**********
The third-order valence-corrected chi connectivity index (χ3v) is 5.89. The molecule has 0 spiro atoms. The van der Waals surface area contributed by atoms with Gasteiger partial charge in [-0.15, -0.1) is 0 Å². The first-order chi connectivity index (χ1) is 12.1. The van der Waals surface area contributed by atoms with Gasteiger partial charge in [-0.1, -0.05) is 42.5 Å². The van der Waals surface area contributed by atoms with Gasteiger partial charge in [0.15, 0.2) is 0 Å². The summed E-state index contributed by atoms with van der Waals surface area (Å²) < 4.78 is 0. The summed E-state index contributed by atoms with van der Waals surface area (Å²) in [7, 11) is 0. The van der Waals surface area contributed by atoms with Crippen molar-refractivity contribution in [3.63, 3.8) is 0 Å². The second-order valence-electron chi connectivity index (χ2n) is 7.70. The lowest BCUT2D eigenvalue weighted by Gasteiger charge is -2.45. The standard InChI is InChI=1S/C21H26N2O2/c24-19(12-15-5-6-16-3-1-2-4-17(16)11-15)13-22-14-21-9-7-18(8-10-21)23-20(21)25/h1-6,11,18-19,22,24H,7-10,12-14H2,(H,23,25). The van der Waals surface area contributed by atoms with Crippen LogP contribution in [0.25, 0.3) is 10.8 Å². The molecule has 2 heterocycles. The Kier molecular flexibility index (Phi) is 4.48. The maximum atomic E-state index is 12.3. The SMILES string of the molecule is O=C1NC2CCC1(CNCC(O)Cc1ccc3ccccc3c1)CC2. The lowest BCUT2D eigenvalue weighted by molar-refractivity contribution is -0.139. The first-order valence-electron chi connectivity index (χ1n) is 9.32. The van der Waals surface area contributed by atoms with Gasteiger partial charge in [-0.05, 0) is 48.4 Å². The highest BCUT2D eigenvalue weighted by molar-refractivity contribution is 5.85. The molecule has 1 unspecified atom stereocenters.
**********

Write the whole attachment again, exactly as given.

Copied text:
The third-order valence-corrected chi connectivity index (χ3v) is 5.89. The molecule has 0 spiro atoms. The van der Waals surface area contributed by atoms with Gasteiger partial charge in [-0.15, -0.1) is 0 Å². The first-order chi connectivity index (χ1) is 12.1. The van der Waals surface area contributed by atoms with Gasteiger partial charge in [-0.1, -0.05) is 42.5 Å². The van der Waals surface area contributed by atoms with Gasteiger partial charge in [0.15, 0.2) is 0 Å². The summed E-state index contributed by atoms with van der Waals surface area (Å²) < 4.78 is 0. The summed E-state index contributed by atoms with van der Waals surface area (Å²) in [7, 11) is 0. The van der Waals surface area contributed by atoms with Crippen molar-refractivity contribution in [3.63, 3.8) is 0 Å². The second-order valence-electron chi connectivity index (χ2n) is 7.70. The lowest BCUT2D eigenvalue weighted by Gasteiger charge is -2.45. The standard InChI is InChI=1S/C21H26N2O2/c24-19(12-15-5-6-16-3-1-2-4-17(16)11-15)13-22-14-21-9-7-18(8-10-21)23-20(21)25/h1-6,11,18-19,22,24H,7-10,12-14H2,(H,23,25). The van der Waals surface area contributed by atoms with Crippen LogP contribution in [0.25, 0.3) is 10.8 Å². The molecule has 2 heterocycles. The Kier molecular flexibility index (Phi) is 4.48. The maximum atomic E-state index is 12.3. The SMILES string of the molecule is O=C1NC2CCC1(CNCC(O)Cc1ccc3ccccc3c1)CC2. The lowest BCUT2D eigenvalue weighted by molar-refractivity contribution is -0.139. The first-order valence-electron chi connectivity index (χ1n) is 9.32. The van der Waals surface area contributed by atoms with Gasteiger partial charge in [-0.05, 0) is 48.4 Å². The highest BCUT2D eigenvalue weighted by molar-refractivity contribution is 5.85. The molecule has 1 unspecified atom stereocenters.